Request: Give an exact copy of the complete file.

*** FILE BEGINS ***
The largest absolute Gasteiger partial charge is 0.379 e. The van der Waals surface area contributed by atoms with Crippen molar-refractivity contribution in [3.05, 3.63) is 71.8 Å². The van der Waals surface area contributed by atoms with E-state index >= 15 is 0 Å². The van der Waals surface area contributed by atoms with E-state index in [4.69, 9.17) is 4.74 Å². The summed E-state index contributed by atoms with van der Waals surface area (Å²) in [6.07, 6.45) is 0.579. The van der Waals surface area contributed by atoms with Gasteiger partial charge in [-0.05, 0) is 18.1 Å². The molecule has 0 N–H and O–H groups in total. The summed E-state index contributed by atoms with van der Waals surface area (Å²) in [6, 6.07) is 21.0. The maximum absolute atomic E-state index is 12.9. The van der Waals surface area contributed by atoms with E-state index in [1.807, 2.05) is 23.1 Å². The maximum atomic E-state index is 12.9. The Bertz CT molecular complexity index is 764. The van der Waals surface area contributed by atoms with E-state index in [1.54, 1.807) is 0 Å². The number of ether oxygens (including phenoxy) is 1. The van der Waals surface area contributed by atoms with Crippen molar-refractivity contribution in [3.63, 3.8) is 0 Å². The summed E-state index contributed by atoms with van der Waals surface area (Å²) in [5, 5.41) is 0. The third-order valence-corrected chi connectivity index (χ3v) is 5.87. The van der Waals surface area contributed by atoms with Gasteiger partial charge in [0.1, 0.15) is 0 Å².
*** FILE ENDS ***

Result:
The largest absolute Gasteiger partial charge is 0.379 e. The van der Waals surface area contributed by atoms with Crippen molar-refractivity contribution in [3.05, 3.63) is 71.8 Å². The van der Waals surface area contributed by atoms with E-state index >= 15 is 0 Å². The van der Waals surface area contributed by atoms with E-state index in [4.69, 9.17) is 4.74 Å². The summed E-state index contributed by atoms with van der Waals surface area (Å²) in [6.07, 6.45) is 0.579. The van der Waals surface area contributed by atoms with Gasteiger partial charge in [-0.05, 0) is 18.1 Å². The molecule has 0 N–H and O–H groups in total. The summed E-state index contributed by atoms with van der Waals surface area (Å²) in [6, 6.07) is 21.0. The maximum absolute atomic E-state index is 12.9. The van der Waals surface area contributed by atoms with E-state index in [1.807, 2.05) is 23.1 Å². The maximum atomic E-state index is 12.9. The Bertz CT molecular complexity index is 764. The van der Waals surface area contributed by atoms with E-state index in [1.54, 1.807) is 0 Å². The number of ether oxygens (including phenoxy) is 1. The van der Waals surface area contributed by atoms with Crippen molar-refractivity contribution in [3.63, 3.8) is 0 Å². The summed E-state index contributed by atoms with van der Waals surface area (Å²) in [5, 5.41) is 0. The third-order valence-corrected chi connectivity index (χ3v) is 5.87. The van der Waals surface area contributed by atoms with Gasteiger partial charge in [0.1, 0.15) is 0 Å².